A Literary Preview: The 14 Books You Need to Read This Fall



So many great books come out in the fall, a literary Oscars season for the titles publishers hope will make it onto year-end Best Of lists and into wrapping paper. It’s a wonderfully crowded field these next few months with new books coming out from Denis Johnson, Colm McCann, Sloane Crosley, Mindy Kaling, Marilynne Robinson, Edward St. Aubyn, and Joyce Carol Oates (though at her rate of productivity her name should just be assumed). Here are the 14 books by both new and established writers—most but not all are novels—that we think you should keep a close eye on.

1. The Blue Between Sky and Water
by Susan Abulhawa (Bloomsbury)
In this novel set in a Gaza refugee camp, Susan Abulhawa, author of Mornings in Jenin, follows Nazmiyeh, the matriarch of a sprawling and fractured Palestinian family, and her niece Nur, who grows up in foster care in the US—a story of extraordinary resilience and, eventually, reunion.

2. Between the World and Me
by Ta Nehisi Coates (Random House)
Ok, yes: This book came out this past summer. But if you haven’t read it yet, here’s another reminder to do so immediately. Ta-Nehisi Coates’s bestselling book-length essay takes the form of a letter to his son, à la James Baldwin’s “A Letter to My Nephew.”

3. Half an Inch of Water
by Percival Everett (Graywolf)
Percival Everett is so good I’m not sure we deserve him. His first book of short fiction since 2004’s Damned if I Do, this collection of western stories follows sheriffs and vets and trout and rattlesnakes along winding, sometimes fantastical paths. As sharp as you should expect from Everett, now with horses.

4. The Story of the Lost Child
by Elena Ferrante (Europa)
If you haven’t yet started Elena Ferrante’s quartet of Neapolitan novels, now is a good time to start. At once generous and unyielding, mundane and melodramatic, Ferrante’s latest is the capstone to one of the greatest works of literature I’ve ever read. It’s heartbreaking—and not just because it’s all over.

5. Purity
by Jonathan Franzen (FSG)
A new novel by Jonathan Franzen is a big deal any way you measure it. With Purity he serves up a book that’s both fun and funny, genuinely entertaining if sometimes also odd-sounding. (The book’s much pilloried opening line? “Oh pussycat.”)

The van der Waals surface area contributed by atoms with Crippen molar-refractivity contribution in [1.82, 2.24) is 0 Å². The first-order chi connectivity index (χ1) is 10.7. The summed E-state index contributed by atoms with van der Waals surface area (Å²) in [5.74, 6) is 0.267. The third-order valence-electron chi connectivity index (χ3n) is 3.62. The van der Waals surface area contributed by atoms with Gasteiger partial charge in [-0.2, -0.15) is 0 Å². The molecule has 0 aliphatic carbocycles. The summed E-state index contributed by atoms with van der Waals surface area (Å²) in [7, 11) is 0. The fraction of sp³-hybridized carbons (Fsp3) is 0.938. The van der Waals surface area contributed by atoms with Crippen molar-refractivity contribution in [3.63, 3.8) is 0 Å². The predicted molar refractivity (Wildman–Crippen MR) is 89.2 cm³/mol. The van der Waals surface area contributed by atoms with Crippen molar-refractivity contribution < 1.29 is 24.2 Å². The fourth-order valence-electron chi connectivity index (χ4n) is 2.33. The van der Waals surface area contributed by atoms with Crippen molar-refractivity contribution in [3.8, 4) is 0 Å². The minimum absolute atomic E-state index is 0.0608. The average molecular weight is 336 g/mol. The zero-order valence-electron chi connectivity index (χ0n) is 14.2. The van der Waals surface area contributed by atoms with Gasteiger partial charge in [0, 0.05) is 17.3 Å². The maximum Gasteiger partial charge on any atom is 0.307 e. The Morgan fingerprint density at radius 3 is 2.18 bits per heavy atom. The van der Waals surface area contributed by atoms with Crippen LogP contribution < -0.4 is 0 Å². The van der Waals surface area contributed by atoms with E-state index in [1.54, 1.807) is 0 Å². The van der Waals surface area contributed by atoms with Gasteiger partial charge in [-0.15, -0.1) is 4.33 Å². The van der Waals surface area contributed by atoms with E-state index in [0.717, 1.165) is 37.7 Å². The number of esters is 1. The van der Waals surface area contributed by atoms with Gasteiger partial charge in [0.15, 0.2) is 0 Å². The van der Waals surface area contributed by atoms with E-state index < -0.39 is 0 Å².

6. Mare
by Mary Gaitskill (Pantheon)
Gaitskill’s first novel since the National Book Award finalist Veronica trades perspectives between an 11-year-old girl from Brooklyn and a middle-aged painter and recovering alcoholic from upstate New York. It’s a love story, both between a Dominican girl and a white woman but also, especially, between a girl and her horse.

7. Fates and Furies
by Lauren Groff (Riverhead)
I’ve loved Lauren Groff since “L. Debard and Aliette,” a retelling of Abelard and Eloise for the Atlantic’s 2006 fiction issue. Her third novel, Fates and Furies, is another love story (and another book told in two perspectives)—following a marriage over the course of 24 years and framed by Greek myth.

8. City on Fire
by Garth Risk Hallberg (Knopf)
City on Fire
is a big book—almost a thousand pages. (Purity, the second longest on this list, runs in the middle five hundreds.) A large cast of characters moves through 1970s New York—punks, heirs, reporters, detectives—and find themselves transformed by the 1977 black out.

9. The Art of Memoir
by Mary Karr (Harper)
I would listen to Mary Karr talk about paint drying. Lucky for us, she’s written a personalized (and very personable) manifesto on the art and meaning of memoir, a subject very much in her wheelhouse. It is, like so much of her writing, delightful.

10. The Story of My Teeth
by Valeria Luiselli (Coffee House)
Luiselli, commissioned to write a work of fiction for Galería Jumex, sent pages to Jumex factory workers to read and discuss, and modified the text according to their input. The result is a fragmentary and pleasingly strange book about Gustavo “Highway” Sánchez Sánchez, auctioneer and serial collector.

11. Eileen
by Ottessa Moshfegh (Penguin)
A plainspoken and magnetic debut novel from Ottessa Moshfegh, Plimpton Prize winner and former Stegner Fellow, Eileen moves between the unhealthy home she shares with her alcoholic father to the dismal boys’ prison where she works, that is until the prison’s elegant new head of education appears and pulls her into A WEB OF CRIME.

12. Death by Water
by Kenzaburo Oe (Grove)
The 80-year-old Nobel laureate writes a novel about an aging novelist: his alter-ego (a la Roth’s Zuckerman) Kogito Choko. When after many decades he’s given a suitcase whose contents he long-thought would reveal the secret of his father’s death, Choko decides to embark on the novel he always wanted to write.

13. A Strangeness in my Mind
by Orhan Pamuk (Random House)
Melvut Karataş is a good man who has a hard time making good—he elopes by accident with the sister of the woman he proposed to and, after he marries her, struggles to make ends meet as a wandering street vendor of yogurt and boza (a traditional, mildly alcoholic Turkish drink) as his friends and family grow rich in Istanbul.

14. Two Years Eight Months and Twenty-Eight Nights
by Salman Rushdie (Random House)
A broad and fantastic novel about the abundant and supernatural offspring of Averroes—the Andalusian scholar who reintroduced Christian Europe to Aristotle—and a jinn princess. That Averroes is a Latinized version of the Arabic name Ibn Rushd (or Rushdie) is an additional flourish.


Please enter your comment!
Please enter your name here